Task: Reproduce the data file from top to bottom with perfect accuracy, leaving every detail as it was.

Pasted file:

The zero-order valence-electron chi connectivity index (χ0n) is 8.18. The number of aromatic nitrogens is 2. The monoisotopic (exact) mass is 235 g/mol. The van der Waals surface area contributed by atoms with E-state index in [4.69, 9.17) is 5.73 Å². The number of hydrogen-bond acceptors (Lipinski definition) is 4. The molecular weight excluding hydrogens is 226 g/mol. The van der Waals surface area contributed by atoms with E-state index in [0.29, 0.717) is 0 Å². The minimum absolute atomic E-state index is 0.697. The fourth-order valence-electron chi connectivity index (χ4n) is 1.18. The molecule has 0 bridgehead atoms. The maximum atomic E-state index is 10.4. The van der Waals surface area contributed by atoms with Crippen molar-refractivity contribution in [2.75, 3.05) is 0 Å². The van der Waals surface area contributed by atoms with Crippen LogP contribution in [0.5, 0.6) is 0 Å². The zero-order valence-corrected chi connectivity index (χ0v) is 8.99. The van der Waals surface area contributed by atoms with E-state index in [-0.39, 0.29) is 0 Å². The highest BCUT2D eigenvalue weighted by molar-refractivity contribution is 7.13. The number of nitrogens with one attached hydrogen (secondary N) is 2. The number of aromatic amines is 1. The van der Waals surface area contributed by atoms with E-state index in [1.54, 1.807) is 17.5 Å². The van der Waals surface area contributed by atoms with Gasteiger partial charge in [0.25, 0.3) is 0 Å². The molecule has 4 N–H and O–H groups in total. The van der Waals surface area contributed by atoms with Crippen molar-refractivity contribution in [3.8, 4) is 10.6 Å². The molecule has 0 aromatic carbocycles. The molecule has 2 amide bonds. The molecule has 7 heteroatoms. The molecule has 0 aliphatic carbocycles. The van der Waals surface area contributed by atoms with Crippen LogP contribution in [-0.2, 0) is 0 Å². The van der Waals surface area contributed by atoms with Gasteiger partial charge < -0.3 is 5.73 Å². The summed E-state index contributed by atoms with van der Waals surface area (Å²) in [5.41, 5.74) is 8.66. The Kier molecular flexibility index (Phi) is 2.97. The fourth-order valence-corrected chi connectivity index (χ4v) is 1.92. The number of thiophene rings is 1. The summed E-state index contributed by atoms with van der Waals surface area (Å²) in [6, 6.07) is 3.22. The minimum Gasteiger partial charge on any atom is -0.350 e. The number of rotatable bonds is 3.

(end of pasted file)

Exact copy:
The zero-order valence-electron chi connectivity index (χ0n) is 8.18. The number of aromatic nitrogens is 2. The monoisotopic (exact) mass is 235 g/mol. The van der Waals surface area contributed by atoms with E-state index in [4.69, 9.17) is 5.73 Å². The number of hydrogen-bond acceptors (Lipinski definition) is 4. The molecular weight excluding hydrogens is 226 g/mol. The van der Waals surface area contributed by atoms with E-state index in [0.29, 0.717) is 0 Å². The minimum absolute atomic E-state index is 0.697. The fourth-order valence-electron chi connectivity index (χ4n) is 1.18. The molecule has 0 bridgehead atoms. The maximum atomic E-state index is 10.4. The van der Waals surface area contributed by atoms with Crippen molar-refractivity contribution in [2.75, 3.05) is 0 Å². The van der Waals surface area contributed by atoms with Crippen LogP contribution in [0.5, 0.6) is 0 Å². The zero-order valence-corrected chi connectivity index (χ0v) is 8.99. The van der Waals surface area contributed by atoms with E-state index in [-0.39, 0.29) is 0 Å². The highest BCUT2D eigenvalue weighted by molar-refractivity contribution is 7.13. The number of nitrogens with one attached hydrogen (secondary N) is 2. The number of aromatic amines is 1. The van der Waals surface area contributed by atoms with E-state index in [1.54, 1.807) is 17.5 Å². The van der Waals surface area contributed by atoms with Gasteiger partial charge in [0.25, 0.3) is 0 Å². The molecule has 4 N–H and O–H groups in total. The van der Waals surface area contributed by atoms with Crippen molar-refractivity contribution in [3.8, 4) is 10.6 Å². The molecule has 0 aromatic carbocycles. The molecule has 2 amide bonds. The molecule has 7 heteroatoms. The molecule has 0 aliphatic carbocycles. The van der Waals surface area contributed by atoms with Crippen LogP contribution in [-0.2, 0) is 0 Å². The van der Waals surface area contributed by atoms with Gasteiger partial charge < -0.3 is 5.73 Å². The summed E-state index contributed by atoms with van der Waals surface area (Å²) in [5.41, 5.74) is 8.66. The Kier molecular flexibility index (Phi) is 2.97. The fourth-order valence-corrected chi connectivity index (χ4v) is 1.92. The number of thiophene rings is 1. The summed E-state index contributed by atoms with van der Waals surface area (Å²) in [6, 6.07) is 3.22. The minimum Gasteiger partial charge on any atom is -0.350 e. The number of rotatable bonds is 3.